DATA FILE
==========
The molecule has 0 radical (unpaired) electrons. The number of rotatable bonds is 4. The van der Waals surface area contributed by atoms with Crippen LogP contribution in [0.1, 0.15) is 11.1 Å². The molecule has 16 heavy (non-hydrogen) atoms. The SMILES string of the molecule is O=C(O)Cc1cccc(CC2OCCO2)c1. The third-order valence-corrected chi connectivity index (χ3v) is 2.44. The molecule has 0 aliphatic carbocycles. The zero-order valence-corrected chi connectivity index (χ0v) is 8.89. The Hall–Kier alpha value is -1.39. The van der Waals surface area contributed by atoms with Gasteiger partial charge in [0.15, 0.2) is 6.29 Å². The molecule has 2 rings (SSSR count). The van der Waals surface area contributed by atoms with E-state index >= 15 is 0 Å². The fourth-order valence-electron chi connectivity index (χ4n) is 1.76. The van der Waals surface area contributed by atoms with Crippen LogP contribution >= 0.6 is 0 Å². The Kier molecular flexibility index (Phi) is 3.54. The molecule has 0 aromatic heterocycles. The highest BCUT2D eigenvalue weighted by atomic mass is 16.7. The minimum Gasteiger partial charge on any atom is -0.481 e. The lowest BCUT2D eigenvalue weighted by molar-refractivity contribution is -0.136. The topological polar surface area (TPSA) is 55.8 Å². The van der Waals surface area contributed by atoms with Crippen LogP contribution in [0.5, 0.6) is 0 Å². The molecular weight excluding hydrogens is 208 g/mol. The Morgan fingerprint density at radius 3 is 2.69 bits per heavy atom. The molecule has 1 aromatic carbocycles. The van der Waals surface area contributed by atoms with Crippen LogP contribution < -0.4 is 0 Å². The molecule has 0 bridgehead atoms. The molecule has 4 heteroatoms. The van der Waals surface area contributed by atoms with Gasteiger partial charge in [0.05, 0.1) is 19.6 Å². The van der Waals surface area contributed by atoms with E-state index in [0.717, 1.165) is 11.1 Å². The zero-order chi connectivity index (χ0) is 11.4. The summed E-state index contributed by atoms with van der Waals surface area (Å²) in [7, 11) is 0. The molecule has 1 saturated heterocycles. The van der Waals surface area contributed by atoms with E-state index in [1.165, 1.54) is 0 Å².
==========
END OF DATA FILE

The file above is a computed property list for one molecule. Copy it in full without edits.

The molecule has 0 radical (unpaired) electrons. The number of rotatable bonds is 4. The van der Waals surface area contributed by atoms with Crippen LogP contribution in [0.1, 0.15) is 11.1 Å². The molecule has 16 heavy (non-hydrogen) atoms. The SMILES string of the molecule is O=C(O)Cc1cccc(CC2OCCO2)c1. The third-order valence-corrected chi connectivity index (χ3v) is 2.44. The molecule has 0 aliphatic carbocycles. The zero-order valence-corrected chi connectivity index (χ0v) is 8.89. The Hall–Kier alpha value is -1.39. The van der Waals surface area contributed by atoms with Gasteiger partial charge in [0.15, 0.2) is 6.29 Å². The molecule has 2 rings (SSSR count). The van der Waals surface area contributed by atoms with E-state index >= 15 is 0 Å². The fourth-order valence-electron chi connectivity index (χ4n) is 1.76. The van der Waals surface area contributed by atoms with Crippen LogP contribution >= 0.6 is 0 Å². The Kier molecular flexibility index (Phi) is 3.54. The molecule has 0 aromatic heterocycles. The highest BCUT2D eigenvalue weighted by atomic mass is 16.7. The minimum Gasteiger partial charge on any atom is -0.481 e. The lowest BCUT2D eigenvalue weighted by molar-refractivity contribution is -0.136. The topological polar surface area (TPSA) is 55.8 Å². The van der Waals surface area contributed by atoms with Crippen LogP contribution in [0.5, 0.6) is 0 Å². The molecular weight excluding hydrogens is 208 g/mol. The Morgan fingerprint density at radius 3 is 2.69 bits per heavy atom. The molecule has 1 aromatic carbocycles. The van der Waals surface area contributed by atoms with Crippen LogP contribution < -0.4 is 0 Å². The molecule has 0 bridgehead atoms. The molecule has 4 heteroatoms. The van der Waals surface area contributed by atoms with Gasteiger partial charge in [0.05, 0.1) is 19.6 Å². The van der Waals surface area contributed by atoms with E-state index in [0.717, 1.165) is 11.1 Å². The zero-order chi connectivity index (χ0) is 11.4. The summed E-state index contributed by atoms with van der Waals surface area (Å²) in [7, 11) is 0. The molecule has 1 saturated heterocycles. The van der Waals surface area contributed by atoms with E-state index in [1.165, 1.54) is 0 Å².